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TCHAIKOVSKY: SYMPHONY NO.6, ETC., Budapest Festival Orchestra, Ivan Fischer/Channel Classics SACDCCSA37016  It is now more than ten years since Ivan Fischer and his crack Budapest Festival Orchestra recorded a Tchaikovsky symphony for Channel Classics. Back then it was the 4th Symphony, a version that while widely praised did receive minor criticism in some quarters for a couple of idiosyncrasies in Fischer’s conducting. Over the intervening period both Fischer and his orchestra have produced a series of outstanding recordings that clearly illustrate how this conductor has now become, more than ever, a facilitator who brilliantly links the composer and composition with us, the listeners. His interpretive ideas, underpinned by a fierce musical intelligence, have increasingly become a means to that end rather than representing any attempt at self-aggrandisement. Continue reading

Superlative Mendelssohn from Gardiner

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MENDELSSOHN: SYMPHONIES 1 & 4, London Symphony Orchestra, Sir John Eliot Gardiner (conductor), LSO0769 (2 discs)  The first two issues in Sir John Eliot Gardiner’s ongoing cycle of the Mendelssohn Symphonies with the London Symphony Orchestra placed them at a stroke into the top echelon of the most recommendable versions of these justifiably venerated and much recorded works. This coupling of the composer’s 1st and 4th Symphonies confirms without doubt that position. Sir John’s pre-eminence in the field of historically informed style is well known from his many recordings with the Orchestre Revolutionnaire et Romantique and the English Baroque Soloists. Here he brilliantly imparts his expertise to the responsive players of the LSO with predictably exciting results. As is to be expected the violins are antiphonally divided, the strings use little or no vibrato and the timpani is played with hard sticks. What is not apparent in an audio only release is that in all the concerts of this cycle from which these recordings are taken the violin and viola sections play standing up. Gardiner believes that this gives the players a freedom that translates into a different type of dynamism and energy in the performances. Continue reading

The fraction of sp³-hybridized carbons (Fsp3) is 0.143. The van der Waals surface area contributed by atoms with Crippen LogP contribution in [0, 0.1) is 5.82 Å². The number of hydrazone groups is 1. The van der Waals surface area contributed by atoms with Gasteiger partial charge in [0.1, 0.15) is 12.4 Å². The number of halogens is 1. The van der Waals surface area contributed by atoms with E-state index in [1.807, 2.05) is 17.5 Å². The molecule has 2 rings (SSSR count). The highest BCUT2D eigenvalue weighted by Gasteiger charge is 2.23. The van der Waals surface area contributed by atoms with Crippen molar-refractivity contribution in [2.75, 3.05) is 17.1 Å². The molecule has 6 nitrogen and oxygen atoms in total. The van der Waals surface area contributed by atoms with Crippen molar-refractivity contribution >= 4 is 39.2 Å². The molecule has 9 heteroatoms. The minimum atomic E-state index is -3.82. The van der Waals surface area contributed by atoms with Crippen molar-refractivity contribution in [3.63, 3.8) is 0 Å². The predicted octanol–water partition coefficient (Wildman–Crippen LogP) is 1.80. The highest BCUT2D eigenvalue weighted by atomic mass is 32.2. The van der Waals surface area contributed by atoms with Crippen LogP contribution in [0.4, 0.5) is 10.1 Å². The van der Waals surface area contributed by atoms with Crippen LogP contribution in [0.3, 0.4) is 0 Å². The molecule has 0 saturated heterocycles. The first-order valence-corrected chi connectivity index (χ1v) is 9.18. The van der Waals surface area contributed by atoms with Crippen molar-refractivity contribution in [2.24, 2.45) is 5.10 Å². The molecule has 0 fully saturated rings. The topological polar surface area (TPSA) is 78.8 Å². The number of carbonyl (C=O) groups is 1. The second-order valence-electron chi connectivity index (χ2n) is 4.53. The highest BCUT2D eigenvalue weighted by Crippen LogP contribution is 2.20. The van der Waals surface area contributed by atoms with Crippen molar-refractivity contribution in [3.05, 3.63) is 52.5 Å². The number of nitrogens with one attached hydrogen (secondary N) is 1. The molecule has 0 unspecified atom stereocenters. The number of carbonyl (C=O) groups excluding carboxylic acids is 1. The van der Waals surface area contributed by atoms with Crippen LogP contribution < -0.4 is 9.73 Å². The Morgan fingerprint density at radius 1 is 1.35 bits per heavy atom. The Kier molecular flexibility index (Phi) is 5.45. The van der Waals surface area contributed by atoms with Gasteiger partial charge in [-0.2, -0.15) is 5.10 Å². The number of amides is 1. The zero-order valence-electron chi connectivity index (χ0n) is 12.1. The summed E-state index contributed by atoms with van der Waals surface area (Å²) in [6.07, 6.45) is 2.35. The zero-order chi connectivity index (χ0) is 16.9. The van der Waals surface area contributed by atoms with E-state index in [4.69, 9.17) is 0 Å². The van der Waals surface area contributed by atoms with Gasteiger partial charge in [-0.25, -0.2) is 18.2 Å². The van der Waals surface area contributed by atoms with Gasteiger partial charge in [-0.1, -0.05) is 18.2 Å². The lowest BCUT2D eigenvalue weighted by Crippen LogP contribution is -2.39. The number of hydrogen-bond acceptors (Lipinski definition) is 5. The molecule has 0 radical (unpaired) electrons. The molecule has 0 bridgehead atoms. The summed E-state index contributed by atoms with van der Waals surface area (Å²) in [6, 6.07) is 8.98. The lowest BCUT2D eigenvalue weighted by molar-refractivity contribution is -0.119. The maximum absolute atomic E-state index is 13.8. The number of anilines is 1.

Reference SAINT-SAËNS on SACD

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SAINT-SAËNS: SYMPHONY NO.3, ‘ORGAN’, ETC., Kansas City Symphony, Michael Stern/Reference Recordings RR-135 SACD  The relationship between the Kansas City Symphony Orchestra and Reference Recordings has, over the past few years, yielded some outstanding recordings. Not surprisingly in view of the label’s audiophile credentials much, but not all, of the repertoire the orchestra has committed to disc has been of ‘demonstration’ worthy material. Reference Recordings is one of the few companies to use HDCD encoding, a system that is compatible with CD, so many will be delighted that this release which appeared last year in the CD/HDCD format now comes as a spectacular hybrid 5.1 multi-channel SACD. The two hors’d’oeuvres that precede the Symphony are well chosen. Continue reading